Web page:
Well planned and delivered end-of-life care is shaped by the patient’s life and personality.
Our new resource on end-of-life care for lesbian, gay, bisexual and transgender (LGBT) people highlights some difficulties that nurses and their colleagues can face.
Experiences of LGBT people can inhibit full, honest discussions with health professionals. This is particularly true of older people who have lived in periods of intolerance and when homosexual acts between consenting men were illegal.
This has implications for how some LGBT people will approach health and social care services, even when they or someone they love is nearing the end of life. There can be complications around confirming next of kin, the extent to which a person has “come out” to family members and the reaction of relatives to sexual orientation and same-sex partners.
Ironically, staff with good intentions who adopt a “we treat everyone the same” attitude can exacerbate problems. This means they could miss the impact of a person’s experiences or their anticipation of discrimination, unintentionally limiting access to end-of-life care.
Many pitfalls can be avoided with an open-minded approach. For example, it is a myth that the next of kin has to be a marriage partner or blood relative (although “nearest relative” definition under the Mental Capacity Act 2005 is more rigid).
Discussions, assessment and care planning should start with open questions around relationships and those closest to patients. The aim is to identify who is important in their personal network - including a partner.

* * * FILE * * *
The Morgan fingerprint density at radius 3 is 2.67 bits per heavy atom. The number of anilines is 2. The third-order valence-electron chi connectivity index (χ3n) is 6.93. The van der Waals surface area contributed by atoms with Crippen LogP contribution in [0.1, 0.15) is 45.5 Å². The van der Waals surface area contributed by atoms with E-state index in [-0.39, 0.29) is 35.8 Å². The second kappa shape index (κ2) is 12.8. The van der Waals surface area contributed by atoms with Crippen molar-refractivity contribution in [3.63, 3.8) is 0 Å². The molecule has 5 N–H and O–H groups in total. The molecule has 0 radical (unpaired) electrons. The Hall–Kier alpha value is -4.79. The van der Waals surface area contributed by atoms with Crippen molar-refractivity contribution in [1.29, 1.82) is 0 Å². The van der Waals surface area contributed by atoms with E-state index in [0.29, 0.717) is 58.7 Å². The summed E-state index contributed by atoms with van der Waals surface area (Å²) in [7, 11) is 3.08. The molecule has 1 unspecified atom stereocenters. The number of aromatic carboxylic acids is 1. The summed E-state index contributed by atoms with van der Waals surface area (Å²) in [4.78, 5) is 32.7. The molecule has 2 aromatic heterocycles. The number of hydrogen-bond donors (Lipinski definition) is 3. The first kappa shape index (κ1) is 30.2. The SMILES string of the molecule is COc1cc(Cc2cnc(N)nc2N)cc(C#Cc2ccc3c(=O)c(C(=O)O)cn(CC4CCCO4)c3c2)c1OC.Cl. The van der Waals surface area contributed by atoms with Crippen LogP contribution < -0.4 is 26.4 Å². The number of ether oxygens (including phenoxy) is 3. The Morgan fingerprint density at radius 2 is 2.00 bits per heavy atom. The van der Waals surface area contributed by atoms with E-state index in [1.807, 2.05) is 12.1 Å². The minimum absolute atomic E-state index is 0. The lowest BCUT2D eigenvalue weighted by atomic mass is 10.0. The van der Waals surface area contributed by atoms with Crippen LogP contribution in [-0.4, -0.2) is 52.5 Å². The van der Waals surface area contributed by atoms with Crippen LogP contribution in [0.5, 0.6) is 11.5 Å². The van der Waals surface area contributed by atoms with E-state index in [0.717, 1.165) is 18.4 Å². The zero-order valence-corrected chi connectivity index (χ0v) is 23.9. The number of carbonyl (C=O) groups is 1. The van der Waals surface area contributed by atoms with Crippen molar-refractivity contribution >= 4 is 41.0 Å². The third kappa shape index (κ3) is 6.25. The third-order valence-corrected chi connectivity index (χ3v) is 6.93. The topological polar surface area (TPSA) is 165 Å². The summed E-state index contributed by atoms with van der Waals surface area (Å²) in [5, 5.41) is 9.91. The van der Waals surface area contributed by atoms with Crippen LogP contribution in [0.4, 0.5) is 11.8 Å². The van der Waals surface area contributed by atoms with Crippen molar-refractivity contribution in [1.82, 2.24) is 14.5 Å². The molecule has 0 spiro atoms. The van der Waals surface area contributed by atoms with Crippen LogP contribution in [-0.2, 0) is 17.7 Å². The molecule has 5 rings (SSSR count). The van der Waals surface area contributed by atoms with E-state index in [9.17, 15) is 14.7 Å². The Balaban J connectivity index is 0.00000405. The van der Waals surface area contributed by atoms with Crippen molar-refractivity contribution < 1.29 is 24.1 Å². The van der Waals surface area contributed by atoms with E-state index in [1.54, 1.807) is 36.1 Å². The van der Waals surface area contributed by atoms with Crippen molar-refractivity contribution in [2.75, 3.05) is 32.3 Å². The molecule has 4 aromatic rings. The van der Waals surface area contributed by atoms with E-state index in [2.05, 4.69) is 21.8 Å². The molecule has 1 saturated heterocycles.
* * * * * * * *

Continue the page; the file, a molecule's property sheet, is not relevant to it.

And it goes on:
While coordinating care, watch out for signs that coming out to a range of carers and agencies might cause stress to LGBT patients, partners or families.
As a person nears death, be clear about who they wish to be present - and be aware of any potential conflict between the people involved and how that can be managed.
Our resource tells how staff at a hospice responded to tensions between a dying man’s civil partner and his mother, who found it difficult to accept her son’s sexuality. Staff reinforced the role of the civil partner but ensured his mother was respected and her questions answered honestly. They made sure no one felt excluded.
When preparing our guide, we heard moving accounts of unrecognised partners being offered inadequate support and bereavement counselling because the extent of their relationship had been kept hidden. Look out for anyone who might have had an undisclosed close link with the person you have been caring for.
Nursing, like society, has stepped out of the dark ages in responding to the needs of LGBT people. Our guide should help nurses step forward in meeting their needs as their life draws to its end. NT
- The Route to Success in End of Life Care - Achieving Quality for Lesbian, Gay, Bisexual and Transgender People can be downloaded here.
Claire Henry is director of the National End of Life Care Programme
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